I expect Adelaide, Brisbane, Canberra and Perth to experience the strongest price growth over the next three to five years compared to suburbs in once-booming Sydney and Melbourne.
 
The strong growth in Adelaide and Brisbane will come from strong job creation, infrastructure spend and high levels of buyer demand as well as the major public projects for Brisbane.
 
There’s also renewed confidence and great employment opportunities in Perth, leading the way for long-term property opportunities.
 
The key for anyone looking to get their head around a market is to look at vacancy rates, median price movements over the past 12 months and the median number of days on market alongside a whole lot of other statistics.
 
In Brisbane, we like Wynnum in the East and Nundah in the Inner North.
 
For Canberra, some of the areas we like are suburbs in and around Gungahlin. Firstly, you’ve got a lot of good services and amenities and secondly, you’ve got the new trams that pass through.
 
The little undiscovered areas 25 minutes south of the Adelaide CBD are also projected for growth. Suburbs around Morphett Vale, Woodcroft and even as far as Edwardstown are all affordable, have a good rental demand, good infrastructure and facilities and plenty of jobs.

Source: The Real Estate Conversation 18th September 2019 https://www.therealestateconversation.com.au/blog/anna-porter/spring-has-sprung-whats-happening-the-property-market/anna-porter-economist/anna

This article provides general information which is current as at the time of production. The information contained in this communication does not constitute advice and should not be relied upon as such as it does not take into account your personal circumstances or needs. Professional advice should be sought prior to any action being taken in reliance on any of the information.

 

property styling

How Property Styling Boosts Sale Price

You shouldn’t judge a book by its cover – but buyers can and do judge a property by its presentation. With property styling, sellers can rise above the competition and negotiate the best possible profit.

property styling

In a digital age where buyers generally first view a potential new home or investment online, your property obviously needs to make a strong visual first impression.

As the seller, you want the property you are aiming to offload to look its very best, to appeal to as many potential buyers as possible.

Think of your home as a model. Professional models who sell products typically require some help to look as good as they do on promotional material: hair, makeup, styling, good lighting. The same applies to your real estate asset – and this is where property styling comes in.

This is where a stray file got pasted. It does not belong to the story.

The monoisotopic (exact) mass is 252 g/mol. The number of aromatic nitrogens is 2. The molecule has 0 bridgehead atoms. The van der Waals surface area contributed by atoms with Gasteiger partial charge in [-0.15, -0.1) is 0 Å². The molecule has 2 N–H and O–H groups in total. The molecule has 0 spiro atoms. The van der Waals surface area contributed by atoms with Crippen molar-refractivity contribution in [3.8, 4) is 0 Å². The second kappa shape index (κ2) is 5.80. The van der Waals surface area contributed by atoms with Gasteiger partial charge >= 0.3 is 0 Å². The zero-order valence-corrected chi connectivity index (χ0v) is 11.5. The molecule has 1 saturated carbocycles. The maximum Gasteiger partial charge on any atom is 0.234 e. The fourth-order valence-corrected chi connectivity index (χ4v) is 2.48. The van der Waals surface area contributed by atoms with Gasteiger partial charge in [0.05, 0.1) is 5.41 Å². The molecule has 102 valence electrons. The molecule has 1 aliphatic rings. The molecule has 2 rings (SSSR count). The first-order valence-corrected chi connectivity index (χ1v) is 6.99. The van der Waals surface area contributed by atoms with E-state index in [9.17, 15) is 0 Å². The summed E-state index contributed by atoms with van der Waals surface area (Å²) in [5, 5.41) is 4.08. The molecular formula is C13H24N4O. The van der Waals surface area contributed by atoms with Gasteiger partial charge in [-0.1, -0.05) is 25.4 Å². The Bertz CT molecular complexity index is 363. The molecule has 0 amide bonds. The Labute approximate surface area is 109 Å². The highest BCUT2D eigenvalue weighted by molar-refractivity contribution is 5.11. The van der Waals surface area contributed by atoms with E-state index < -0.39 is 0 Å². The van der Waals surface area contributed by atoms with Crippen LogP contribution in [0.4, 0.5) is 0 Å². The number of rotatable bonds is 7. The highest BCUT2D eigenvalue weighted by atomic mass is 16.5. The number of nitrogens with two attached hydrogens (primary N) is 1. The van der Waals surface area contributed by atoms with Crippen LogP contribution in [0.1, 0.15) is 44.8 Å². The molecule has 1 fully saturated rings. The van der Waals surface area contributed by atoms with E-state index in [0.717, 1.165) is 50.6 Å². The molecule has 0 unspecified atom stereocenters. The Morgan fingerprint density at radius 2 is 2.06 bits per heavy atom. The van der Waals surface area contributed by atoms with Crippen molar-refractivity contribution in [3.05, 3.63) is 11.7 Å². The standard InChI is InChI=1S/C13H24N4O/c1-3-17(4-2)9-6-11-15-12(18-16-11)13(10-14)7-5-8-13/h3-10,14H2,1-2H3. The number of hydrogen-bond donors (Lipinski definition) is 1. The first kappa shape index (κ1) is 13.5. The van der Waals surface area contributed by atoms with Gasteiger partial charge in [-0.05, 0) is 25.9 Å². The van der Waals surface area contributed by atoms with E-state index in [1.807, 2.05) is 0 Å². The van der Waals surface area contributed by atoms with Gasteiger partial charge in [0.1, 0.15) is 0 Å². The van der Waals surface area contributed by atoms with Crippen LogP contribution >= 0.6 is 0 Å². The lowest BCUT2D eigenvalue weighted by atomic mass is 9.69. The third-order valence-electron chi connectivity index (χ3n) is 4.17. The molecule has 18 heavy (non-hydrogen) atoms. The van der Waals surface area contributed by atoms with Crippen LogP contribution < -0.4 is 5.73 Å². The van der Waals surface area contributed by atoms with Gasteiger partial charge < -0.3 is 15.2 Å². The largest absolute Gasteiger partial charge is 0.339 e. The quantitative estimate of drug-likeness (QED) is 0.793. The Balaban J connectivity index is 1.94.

“Property styling involves elements of maintenance and styling, including furniture and accessory installation, to present your property at its best before the property goes to the market,” explains Naomi Findlay, renovation expert and founder of the International Institute of Home Styling.

“It is not interior design, and it is not full scale renovating for wealth or house flipping. It is all about return on investment. Data collected from a leading Australian home staging company illustrated that during 2016, for every $1 invested in property staging, the property owner received a return of $20 on average.”

In fact, it’s estimated that staged properties boost sales prices by an average of 10%. So just how does property styling deliver that kind of benefit – and how can you incorporate styling into your property investment?

Source: Your Property Investment 22nd August 2019 https://www.yourinvestmentpropertymag.com.au/news/how-property-styling-boosts-sale-price-265161.aspx?utm_source=GA&utm_medium=20190822&utm_campaign=YIP-Newsletter-Opener&utm_content=&tu= 

This article provides general information which is current as at the time of production. The information contained in this communication does not constitute advice and should not be relied upon as such as it does not take into account your personal circumstances or needs. Professional advice should be sought prior to any action being taken in reliance on any of the information.

 

market

Why there is never a market equilibrium

The market is currently in a sweet spot between market feast and famine.

market

When it comes to property markets, there is usually never a perfect equilibrium. 

What I mean is there is usually an oversupply or undersupply stock situation, such as too many new units being built. 

In the finance sector, the same goes, with lending either constricted or overflowing. 

Both of these factors have an impact on buyer and investor sentiment, but also the sentiment of vendors and selling agents, too. 

Plus, there are seasonal factors to consider such as winter, which is usually a period of slower market conditions. 

Of course, this is purely psychological because the time of year should have no impact on market activity. 

Also, there is the tax season when investors in particular are waiting on insights from their accountants to better understand their numbers, and whether they can afford to buy another property for their portfolio.

Changing times

So, it stands to reason, that July is usually a lower listings month because it’s the dead of winter, and not many people want to buy or sell. 

However, new SQM Research has highlighted that the number of listings, while still seasonally low, have reduced significantly from the same period last year in some locations. 

In fact, according to the research, year-on-year Sydney’s listings declined by 10.5 per cent, Darwin declined by 4.8 per cent and Perth by 2.6 per cent.

One of the reasons why this could be happening is that some vendors still have their heads in the property clouds, and aren’t prepared to list their properties until prices mystically go back to the levels that they were a few years ago.

Also, because of lower interest rates, more people are able to hold on to their properties, rather than selling because of cash flow problems.